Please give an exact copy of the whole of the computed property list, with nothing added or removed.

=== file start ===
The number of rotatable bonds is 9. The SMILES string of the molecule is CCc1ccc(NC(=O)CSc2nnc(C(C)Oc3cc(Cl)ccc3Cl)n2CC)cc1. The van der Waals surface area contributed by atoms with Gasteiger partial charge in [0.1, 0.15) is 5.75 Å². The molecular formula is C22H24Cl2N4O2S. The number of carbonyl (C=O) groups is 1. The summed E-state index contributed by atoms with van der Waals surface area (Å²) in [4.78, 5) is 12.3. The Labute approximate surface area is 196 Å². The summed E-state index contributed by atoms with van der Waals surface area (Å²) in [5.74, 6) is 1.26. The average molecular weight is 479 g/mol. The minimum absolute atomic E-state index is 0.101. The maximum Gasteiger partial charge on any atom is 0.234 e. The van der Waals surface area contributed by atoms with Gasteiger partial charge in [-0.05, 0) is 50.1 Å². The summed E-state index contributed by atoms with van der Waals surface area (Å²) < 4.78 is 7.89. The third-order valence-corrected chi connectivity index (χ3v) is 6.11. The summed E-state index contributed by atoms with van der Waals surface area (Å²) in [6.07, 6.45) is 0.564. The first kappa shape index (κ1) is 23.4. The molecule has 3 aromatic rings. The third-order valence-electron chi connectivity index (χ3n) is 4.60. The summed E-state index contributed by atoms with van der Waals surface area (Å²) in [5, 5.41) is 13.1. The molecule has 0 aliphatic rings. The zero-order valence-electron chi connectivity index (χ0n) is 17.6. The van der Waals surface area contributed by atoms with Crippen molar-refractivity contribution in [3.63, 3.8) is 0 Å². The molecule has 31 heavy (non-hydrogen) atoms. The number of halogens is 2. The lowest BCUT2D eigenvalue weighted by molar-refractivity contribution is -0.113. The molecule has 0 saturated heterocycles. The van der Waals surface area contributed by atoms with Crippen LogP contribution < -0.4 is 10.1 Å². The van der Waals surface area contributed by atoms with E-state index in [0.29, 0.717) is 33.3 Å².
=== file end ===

The number of rotatable bonds is 9. The SMILES string of the molecule is CCc1ccc(NC(=O)CSc2nnc(C(C)Oc3cc(Cl)ccc3Cl)n2CC)cc1. The van der Waals surface area contributed by atoms with Gasteiger partial charge in [0.1, 0.15) is 5.75 Å². The molecular formula is C22H24Cl2N4O2S. The number of carbonyl (C=O) groups is 1. The summed E-state index contributed by atoms with van der Waals surface area (Å²) in [4.78, 5) is 12.3. The Labute approximate surface area is 196 Å². The summed E-state index contributed by atoms with van der Waals surface area (Å²) in [5.74, 6) is 1.26. The average molecular weight is 479 g/mol. The minimum absolute atomic E-state index is 0.101. The maximum Gasteiger partial charge on any atom is 0.234 e. The van der Waals surface area contributed by atoms with Gasteiger partial charge in [-0.05, 0) is 50.1 Å². The summed E-state index contributed by atoms with van der Waals surface area (Å²) < 4.78 is 7.89. The third-order valence-corrected chi connectivity index (χ3v) is 6.11. The summed E-state index contributed by atoms with van der Waals surface area (Å²) in [6.07, 6.45) is 0.564. The first kappa shape index (κ1) is 23.4. The molecule has 3 aromatic rings. The third-order valence-electron chi connectivity index (χ3n) is 4.60. The summed E-state index contributed by atoms with van der Waals surface area (Å²) in [5, 5.41) is 13.1. The molecule has 0 aliphatic rings. The zero-order valence-electron chi connectivity index (χ0n) is 17.6. The van der Waals surface area contributed by atoms with Crippen molar-refractivity contribution in [3.63, 3.8) is 0 Å². The molecule has 31 heavy (non-hydrogen) atoms. The number of halogens is 2. The lowest BCUT2D eigenvalue weighted by molar-refractivity contribution is -0.113. The molecule has 0 saturated heterocycles. The van der Waals surface area contributed by atoms with Crippen LogP contribution < -0.4 is 10.1 Å². The van der Waals surface area contributed by atoms with E-state index in [0.29, 0.717) is 33.3 Å².